|US20090263275 *||Oct 22, 2009||United Technologies Corporation||High strength L12 aluminum alloys|
|US20090263276 *||Oct 22, 2009||United Technologies Corporation||High strength aluminum alloys with L12 precipitates|
|US20090263277 *||Apr 18, 2008||Oct 22, 2009||United Technologies Corporation||Dispersion strengthened L12 aluminum alloys|
|US20100139815 *||Dec 9, 2008||Jun 10, 2010||United Technologies Corporation||Conversion Process for heat treatable L12 aluminum aloys|
|US20100143177 *||Dec 9, 2008||Jun 10, 2010||United Technologies Corporation||Method for forming high strength aluminum alloys containing L12 intermetallic dispersoids|
|US20100143185 *||Dec 9, 2008||Jun 10, 2010||United Technologies Corporation||Method for producing high strength aluminum alloy powder containing L12 intermetallic dispersoids|
|US20100226817 *||Sep 9, 2010||United Technologies Corporation||High strength l12 aluminum alloys produced by cryomilling|
|US20100252148 *||Apr 7, 2009||Oct 7, 2010||United Technologies Corporation||Heat treatable l12 aluminum alloys|
|US20100254850 *||Apr 7, 2009||Oct 7, 2010||United Technologies Corporation||Ceracon forging of l12 aluminum alloys|
|US20100282428 *||May 6, 2009||Nov 11, 2010||United Technologies Corporation||Spray deposition of l12 aluminum alloys|
|US20100284853 *||Nov 11, 2010||United Technologies Corporation||Direct forging and rolling of l12 aluminum alloys for armor applications|
|US20110017359 *||Oct 7, 2010||Jan 27, 2011||United Technologies Corporation||High strength l12 aluminum alloys|
|US20110041963 *||Nov 4, 2010||Feb 24, 2011||United Technologies Corporation||Heat treatable l12 aluminum alloys|
|US20110044844 *||Feb 24, 2011||United Technologies Corporation||Hot compaction and extrusion of l12 aluminum alloys|
|US20110052932 *||Mar 3, 2011||United Technologies Corporation||Fabrication of l12 aluminum alloy tanks and other vessels by roll forming, spin forming, and friction stir welding|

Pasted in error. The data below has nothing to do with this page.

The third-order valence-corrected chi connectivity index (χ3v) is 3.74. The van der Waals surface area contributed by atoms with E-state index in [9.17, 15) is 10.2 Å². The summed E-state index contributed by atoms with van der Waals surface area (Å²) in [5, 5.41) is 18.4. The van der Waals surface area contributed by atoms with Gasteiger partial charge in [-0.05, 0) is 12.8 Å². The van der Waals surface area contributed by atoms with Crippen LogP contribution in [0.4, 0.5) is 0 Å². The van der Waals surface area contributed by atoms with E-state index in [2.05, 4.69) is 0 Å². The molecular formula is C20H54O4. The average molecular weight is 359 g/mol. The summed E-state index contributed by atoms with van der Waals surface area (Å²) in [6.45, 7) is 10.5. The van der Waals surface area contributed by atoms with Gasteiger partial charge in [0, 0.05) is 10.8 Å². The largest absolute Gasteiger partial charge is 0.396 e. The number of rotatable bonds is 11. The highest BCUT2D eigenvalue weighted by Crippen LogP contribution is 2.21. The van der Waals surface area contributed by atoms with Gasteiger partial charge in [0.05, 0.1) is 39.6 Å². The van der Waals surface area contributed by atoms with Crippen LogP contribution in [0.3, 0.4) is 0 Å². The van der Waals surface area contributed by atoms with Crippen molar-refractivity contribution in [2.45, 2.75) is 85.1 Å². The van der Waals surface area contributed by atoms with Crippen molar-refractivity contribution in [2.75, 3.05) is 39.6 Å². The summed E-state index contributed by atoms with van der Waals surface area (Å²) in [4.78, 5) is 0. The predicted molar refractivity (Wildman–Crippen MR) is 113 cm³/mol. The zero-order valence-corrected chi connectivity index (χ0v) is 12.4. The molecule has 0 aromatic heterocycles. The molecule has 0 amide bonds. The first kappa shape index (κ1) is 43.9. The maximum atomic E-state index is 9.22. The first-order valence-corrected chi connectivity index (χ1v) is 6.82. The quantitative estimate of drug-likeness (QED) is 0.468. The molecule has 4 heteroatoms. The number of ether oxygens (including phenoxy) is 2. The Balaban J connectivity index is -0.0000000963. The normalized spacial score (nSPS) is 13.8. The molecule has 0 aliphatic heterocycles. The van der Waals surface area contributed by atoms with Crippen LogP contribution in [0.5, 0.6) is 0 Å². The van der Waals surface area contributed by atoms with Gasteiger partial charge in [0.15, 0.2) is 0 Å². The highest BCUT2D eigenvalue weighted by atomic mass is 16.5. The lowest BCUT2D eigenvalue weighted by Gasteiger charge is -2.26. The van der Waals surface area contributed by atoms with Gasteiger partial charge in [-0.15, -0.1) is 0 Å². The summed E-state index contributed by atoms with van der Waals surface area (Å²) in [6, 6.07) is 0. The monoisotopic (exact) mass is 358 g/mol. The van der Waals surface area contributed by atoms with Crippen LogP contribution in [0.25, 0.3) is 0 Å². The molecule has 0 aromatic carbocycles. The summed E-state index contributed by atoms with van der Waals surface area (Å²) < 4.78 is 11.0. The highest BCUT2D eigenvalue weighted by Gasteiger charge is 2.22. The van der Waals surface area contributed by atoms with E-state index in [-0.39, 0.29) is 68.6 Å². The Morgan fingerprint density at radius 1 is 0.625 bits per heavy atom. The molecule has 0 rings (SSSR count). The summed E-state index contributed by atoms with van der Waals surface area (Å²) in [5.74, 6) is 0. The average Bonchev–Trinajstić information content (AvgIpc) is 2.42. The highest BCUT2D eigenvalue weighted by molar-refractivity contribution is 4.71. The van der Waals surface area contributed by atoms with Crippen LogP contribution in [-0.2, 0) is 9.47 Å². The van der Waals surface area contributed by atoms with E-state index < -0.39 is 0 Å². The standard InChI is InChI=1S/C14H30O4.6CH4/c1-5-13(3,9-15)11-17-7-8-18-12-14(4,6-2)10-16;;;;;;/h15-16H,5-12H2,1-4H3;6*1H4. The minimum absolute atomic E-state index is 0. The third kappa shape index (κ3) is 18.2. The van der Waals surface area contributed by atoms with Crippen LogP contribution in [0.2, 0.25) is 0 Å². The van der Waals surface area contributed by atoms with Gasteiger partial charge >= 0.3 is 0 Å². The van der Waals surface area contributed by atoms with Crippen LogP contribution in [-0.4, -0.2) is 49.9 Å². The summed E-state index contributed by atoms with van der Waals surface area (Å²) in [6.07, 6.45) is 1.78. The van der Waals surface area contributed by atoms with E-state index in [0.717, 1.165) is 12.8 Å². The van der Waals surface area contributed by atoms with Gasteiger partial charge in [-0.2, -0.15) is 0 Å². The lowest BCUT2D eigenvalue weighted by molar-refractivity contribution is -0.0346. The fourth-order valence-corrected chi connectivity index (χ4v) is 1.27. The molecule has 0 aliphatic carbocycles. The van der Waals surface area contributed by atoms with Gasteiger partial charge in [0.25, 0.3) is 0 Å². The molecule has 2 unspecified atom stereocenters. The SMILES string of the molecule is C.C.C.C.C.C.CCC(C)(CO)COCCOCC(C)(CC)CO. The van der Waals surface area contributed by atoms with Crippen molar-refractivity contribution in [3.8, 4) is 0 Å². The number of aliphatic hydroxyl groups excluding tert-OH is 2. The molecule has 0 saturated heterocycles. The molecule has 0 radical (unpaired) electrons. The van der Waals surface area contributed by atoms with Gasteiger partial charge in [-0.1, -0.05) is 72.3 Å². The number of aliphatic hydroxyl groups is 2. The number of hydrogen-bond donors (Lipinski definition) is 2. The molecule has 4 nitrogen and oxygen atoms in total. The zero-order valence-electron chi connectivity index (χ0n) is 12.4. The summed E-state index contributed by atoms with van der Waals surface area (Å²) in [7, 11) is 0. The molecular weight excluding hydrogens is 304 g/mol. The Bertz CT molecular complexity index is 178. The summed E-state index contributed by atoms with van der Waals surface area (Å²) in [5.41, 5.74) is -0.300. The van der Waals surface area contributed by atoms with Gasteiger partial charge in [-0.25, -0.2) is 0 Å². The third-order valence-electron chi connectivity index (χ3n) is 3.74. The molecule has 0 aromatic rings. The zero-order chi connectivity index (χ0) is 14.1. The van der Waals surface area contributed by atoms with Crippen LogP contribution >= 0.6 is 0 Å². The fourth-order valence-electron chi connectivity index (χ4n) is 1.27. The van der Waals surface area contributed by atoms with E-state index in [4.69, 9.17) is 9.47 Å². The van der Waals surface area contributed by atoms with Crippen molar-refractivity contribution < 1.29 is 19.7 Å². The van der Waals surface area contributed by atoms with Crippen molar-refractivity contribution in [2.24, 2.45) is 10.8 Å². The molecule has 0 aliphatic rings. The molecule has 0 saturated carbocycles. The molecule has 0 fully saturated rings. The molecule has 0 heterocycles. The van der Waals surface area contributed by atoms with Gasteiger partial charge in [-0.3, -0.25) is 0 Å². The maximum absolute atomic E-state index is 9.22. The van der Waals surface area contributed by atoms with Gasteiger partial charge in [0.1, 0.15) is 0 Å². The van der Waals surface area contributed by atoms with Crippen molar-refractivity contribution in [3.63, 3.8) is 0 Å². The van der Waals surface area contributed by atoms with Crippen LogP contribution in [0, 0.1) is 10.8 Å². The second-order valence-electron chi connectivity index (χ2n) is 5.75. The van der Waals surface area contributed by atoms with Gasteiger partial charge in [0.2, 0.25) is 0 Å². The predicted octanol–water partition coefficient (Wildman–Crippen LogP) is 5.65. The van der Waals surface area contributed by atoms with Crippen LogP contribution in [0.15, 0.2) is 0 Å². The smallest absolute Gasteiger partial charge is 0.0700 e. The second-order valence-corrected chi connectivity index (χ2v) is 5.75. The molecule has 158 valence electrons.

|US20110056597 *||Mar 10, 2011||Alcoa Inc.||Methods of aging aluminum alloys to achieve improved ballistics performance|
|US20110061494 *||Mar 17, 2011||United Technologies Corporation||Superplastic forming high strength l12 aluminum alloys|
|US20110064599 *||Sep 15, 2009||Mar 17, 2011||United Technologies Corporation||Direct extrusion of shapes with l12 aluminum alloys|
|US20110083549 *||Jul 27, 2006||Apr 14, 2011||Plasan Sasa Ltd.||Multi-Functional Armor System|
|US20110085932 *||Apr 14, 2011||United Technologies Corporation||Method of forming high strength aluminum alloy parts containing l12 intermetallic dispersoids by ring rolling|
|US20110088510 *||Apr 21, 2011||United Technologies Corporation||Hot and cold rolling high strength L12 aluminum alloys|
|US20110091345 *||Oct 16, 2009||Apr 21, 2011||United Technologies Corporation||Method for fabrication of tubes using rolling and extrusion|
|US20110091346 *||Apr 21, 2011||United Technologies Corporation||Forging deformation of L12 aluminum alloys|
|US20110252956 *||Oct 20, 2011||Alcoa Inc.||Armor with variable composition having metallurgically bonded layers|
|CN101413078B||Oct 16, 2007||Dec 8, 2010||中国科学院长春应用化学研究所||Preparation of ultra-high electron alloy capable of making injection body deviate|
|CN102625858B||Sep 3, 2010||Oct 29, 2014||美铝公司||用于实现改进的弹道学性能的铝合金时效方法|
|WO2007115617A1 *||Mar 6, 2007||Oct 18, 2007||Aleris Aluminum Koblenz Gmbh||Al-mg alloy product suitable for armour plate applications|
|WO2011029033A2 *||Sep 3, 2010||Mar 10, 2011||Alcoa Inc.||Methods of aging aluminum alloys to achieve improved ballistics performance|
|WO2011029033A3 *||Sep 3, 2010||Jun 30, 2011||Alcoa Inc.||Methods of aging aluminum alloys to achieve improved ballistics performance|
|U.S. Classification||148/440, 89/36.02, 420/545, 420/542|
|International Classification||C22C21/06, B21B3/00, C22F1/047, F41H5/02|
|Cooperative Classification||C22C21/06, F41H5/02|
|European Classification||C22C21/06, F41H5/02|
|Jun 27, 1983||AS||Assignment|
Owner name: REYNOLDS METALS COMPANY, REYNOLDS METALS BLDG. RIC
Free format text: ASSIGNMENT OF ASSIGNORS INTEREST.;ASSIGNORS:ASHTON, RICHARD F.;THOMPSON, DAVID S.;REEL/FRAME:004149/0481
Effective date: 19830621
|Mar 4, 1988||FPAY||Fee payment|
Year of fee payment: 4
|Dec 13, 1991||FPAY||Fee payment|
Year of fee payment: 8
|Apr 9, 1996||REMI||Maintenance fee reminder mailed|
|Sep 1, 1996||LAPS||Lapse for failure to pay maintenance fees|
|Nov 12, 1996||FP||Expired due to failure to pay maintenance fee|
Effective date: 19960904